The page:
26 August 2018 Blog Post: The Lancet where researchers show that alcohol - any alcohol - is bad for you.

Just in time to ruin your weekend, comes the story from The Lancet where researchers show that alcohol – any alcohol – is bad for you – really bad for you.
So bad, in fact, that the researchers conclude, “Our results show that the safest level of drinking is none.”
 
So how did they arrive at that conclusion? Researchers with the Global Burden of Diseases Study 2016 examined data on population alcohol consumption, as well as results from nearly 600 studies on the health effects of alcohol, to estimate alcohol use and its impact in nearly 200 countries and territories. In 2016, 2.2% of deaths among females and 6.8% among males were attributable to alcohol.
 
Digging deeper, however, the three leading causes of attributable deaths for those 18-49 were tuberculosis, road injuries, and self-harm. For populations aged 50 years and older, cancers accounted for a largest proportion of total alcohol-attributable deaths constituting 27·1% of total alcohol-attributable female deaths and 18·9% of male deaths.
 
In the United States, tuberculosis is not a publicized public health issue but the fact that it is highlighted in a study on alcohol shows just how much of a burden it places on global health. This study was funded by the Gates Foundation which has shown an exceptional and well deserved interest in global well being.
 
Drinking and driving has well known risks also highlighted in this article. So, please, from “friends don’t let friends drive drunk” to calling an Uber, this alone will reduce the health hazards of alcohol.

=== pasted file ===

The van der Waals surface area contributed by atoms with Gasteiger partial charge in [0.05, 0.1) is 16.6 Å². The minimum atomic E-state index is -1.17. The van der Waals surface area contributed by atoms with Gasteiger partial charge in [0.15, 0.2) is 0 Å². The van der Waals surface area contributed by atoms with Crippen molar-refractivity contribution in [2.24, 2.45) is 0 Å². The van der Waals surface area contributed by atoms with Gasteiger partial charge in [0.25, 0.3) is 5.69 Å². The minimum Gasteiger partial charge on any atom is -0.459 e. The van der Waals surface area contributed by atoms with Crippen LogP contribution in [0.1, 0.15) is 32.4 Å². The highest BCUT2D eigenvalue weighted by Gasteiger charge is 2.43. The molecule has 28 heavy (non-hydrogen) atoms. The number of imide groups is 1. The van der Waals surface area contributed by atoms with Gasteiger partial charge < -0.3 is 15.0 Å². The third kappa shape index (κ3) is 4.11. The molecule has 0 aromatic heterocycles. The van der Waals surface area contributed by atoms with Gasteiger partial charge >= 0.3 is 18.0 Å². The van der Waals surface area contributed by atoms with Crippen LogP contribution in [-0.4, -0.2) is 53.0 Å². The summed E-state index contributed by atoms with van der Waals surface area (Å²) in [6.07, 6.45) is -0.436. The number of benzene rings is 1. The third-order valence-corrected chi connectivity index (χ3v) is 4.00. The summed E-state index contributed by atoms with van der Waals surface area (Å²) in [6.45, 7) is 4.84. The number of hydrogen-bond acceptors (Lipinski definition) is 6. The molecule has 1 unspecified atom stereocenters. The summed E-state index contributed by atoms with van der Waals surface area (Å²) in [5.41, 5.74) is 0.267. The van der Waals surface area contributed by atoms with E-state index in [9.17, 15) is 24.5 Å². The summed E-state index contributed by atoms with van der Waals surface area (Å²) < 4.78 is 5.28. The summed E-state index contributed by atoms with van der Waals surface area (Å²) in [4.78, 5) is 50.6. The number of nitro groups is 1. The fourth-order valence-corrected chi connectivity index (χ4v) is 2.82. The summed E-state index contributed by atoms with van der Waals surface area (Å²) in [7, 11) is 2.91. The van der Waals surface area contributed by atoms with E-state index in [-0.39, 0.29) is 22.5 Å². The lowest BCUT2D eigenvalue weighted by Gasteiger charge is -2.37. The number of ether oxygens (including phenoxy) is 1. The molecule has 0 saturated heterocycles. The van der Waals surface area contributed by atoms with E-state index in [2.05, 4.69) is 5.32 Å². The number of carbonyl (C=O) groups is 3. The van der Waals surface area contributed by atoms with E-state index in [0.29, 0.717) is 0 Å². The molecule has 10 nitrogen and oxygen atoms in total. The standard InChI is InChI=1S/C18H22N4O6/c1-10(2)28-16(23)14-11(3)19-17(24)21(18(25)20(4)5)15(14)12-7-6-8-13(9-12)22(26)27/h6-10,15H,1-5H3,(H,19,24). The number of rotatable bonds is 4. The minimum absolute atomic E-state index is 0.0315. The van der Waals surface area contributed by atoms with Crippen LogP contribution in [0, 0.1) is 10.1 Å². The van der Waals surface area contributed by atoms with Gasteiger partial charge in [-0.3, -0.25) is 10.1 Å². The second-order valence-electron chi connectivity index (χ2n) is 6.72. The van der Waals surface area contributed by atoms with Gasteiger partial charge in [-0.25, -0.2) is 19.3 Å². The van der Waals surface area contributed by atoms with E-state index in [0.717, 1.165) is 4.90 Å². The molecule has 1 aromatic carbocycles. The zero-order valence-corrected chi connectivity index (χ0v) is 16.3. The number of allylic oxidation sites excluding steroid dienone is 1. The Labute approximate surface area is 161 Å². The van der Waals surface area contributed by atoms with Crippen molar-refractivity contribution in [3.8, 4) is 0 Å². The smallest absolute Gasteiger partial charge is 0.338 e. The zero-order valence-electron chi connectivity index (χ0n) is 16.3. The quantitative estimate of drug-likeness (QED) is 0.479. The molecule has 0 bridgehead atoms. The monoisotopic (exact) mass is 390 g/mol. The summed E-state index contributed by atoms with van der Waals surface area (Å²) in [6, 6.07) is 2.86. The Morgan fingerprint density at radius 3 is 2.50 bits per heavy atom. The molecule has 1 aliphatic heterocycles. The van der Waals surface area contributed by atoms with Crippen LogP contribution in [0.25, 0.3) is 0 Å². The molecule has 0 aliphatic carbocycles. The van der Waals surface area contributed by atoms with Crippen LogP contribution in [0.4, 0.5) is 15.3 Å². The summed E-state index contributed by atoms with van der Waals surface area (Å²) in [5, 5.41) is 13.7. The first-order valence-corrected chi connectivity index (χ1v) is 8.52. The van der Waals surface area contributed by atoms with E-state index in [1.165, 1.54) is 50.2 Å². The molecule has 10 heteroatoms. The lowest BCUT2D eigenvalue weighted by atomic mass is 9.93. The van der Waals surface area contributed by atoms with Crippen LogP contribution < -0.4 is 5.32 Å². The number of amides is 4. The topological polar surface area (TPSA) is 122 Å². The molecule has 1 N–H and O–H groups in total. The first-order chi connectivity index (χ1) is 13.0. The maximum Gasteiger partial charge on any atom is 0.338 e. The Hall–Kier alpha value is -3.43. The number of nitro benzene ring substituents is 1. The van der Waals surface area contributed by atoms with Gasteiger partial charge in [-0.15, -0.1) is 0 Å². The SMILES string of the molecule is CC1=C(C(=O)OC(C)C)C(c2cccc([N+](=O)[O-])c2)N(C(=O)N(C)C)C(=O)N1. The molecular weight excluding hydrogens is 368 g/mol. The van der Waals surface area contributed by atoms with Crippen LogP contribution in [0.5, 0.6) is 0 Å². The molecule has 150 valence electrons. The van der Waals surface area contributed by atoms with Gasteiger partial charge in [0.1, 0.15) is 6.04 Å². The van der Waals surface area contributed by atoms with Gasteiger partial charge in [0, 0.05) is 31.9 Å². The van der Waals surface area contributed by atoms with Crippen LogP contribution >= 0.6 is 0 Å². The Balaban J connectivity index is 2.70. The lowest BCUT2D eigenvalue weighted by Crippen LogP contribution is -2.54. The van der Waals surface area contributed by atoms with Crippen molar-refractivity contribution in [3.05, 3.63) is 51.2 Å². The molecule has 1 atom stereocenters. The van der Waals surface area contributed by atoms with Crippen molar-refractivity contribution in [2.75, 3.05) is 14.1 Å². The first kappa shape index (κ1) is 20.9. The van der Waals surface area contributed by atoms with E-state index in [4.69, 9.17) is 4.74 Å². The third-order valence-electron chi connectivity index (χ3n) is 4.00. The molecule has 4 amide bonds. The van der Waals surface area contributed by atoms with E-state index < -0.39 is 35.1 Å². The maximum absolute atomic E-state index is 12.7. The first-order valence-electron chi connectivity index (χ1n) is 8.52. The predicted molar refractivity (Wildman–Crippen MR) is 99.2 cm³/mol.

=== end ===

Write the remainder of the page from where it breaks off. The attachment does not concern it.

Sadly, we have covered the statistics of self harm in our previous post on Anthony Bourdain. Alcohol affects the chemistry of the brain, increasing the risk of depression. The Royal College of Psychiatrists has an informative handout on the link between alcohol and depression:
 
In terms of risks after the age of 50, alcohol increased the risk of cirrhosis, chronic liver disease, stroke and liver cancer.
 
But what about heart disease? Haven’t we been told that modest alcohol intake is associated with improved heart health?
 
Not to put too much of a silver lining on this article which expertly highlights all the terrible effects of alcohol, researchers did demonstrate a statistically significant protective effect of alcohol and ischemic heart disease. For men there was a risk reduction of 14% and for women an 18% reduced risk for women with moderate alcohol intake. This occurring at 0·83 standard drinks daily for men and 0·92 standard drinks daily for women. A similar (but not statistically significant) trend was seen for diabetes and ischemic stroke.
 
So for your heart health, men can enjoy 83% of a drink and women, you can have a bit more (92%).
 
See, your weekend isn’t totally ruined.

𝗦𝗶𝗴𝗻 𝗨𝗽 𝗳𝗼𝗿 𝗢𝘂𝗿 𝗡𝗲𝘄𝘀𝗹𝗲𝘁𝘁𝗲𝗿

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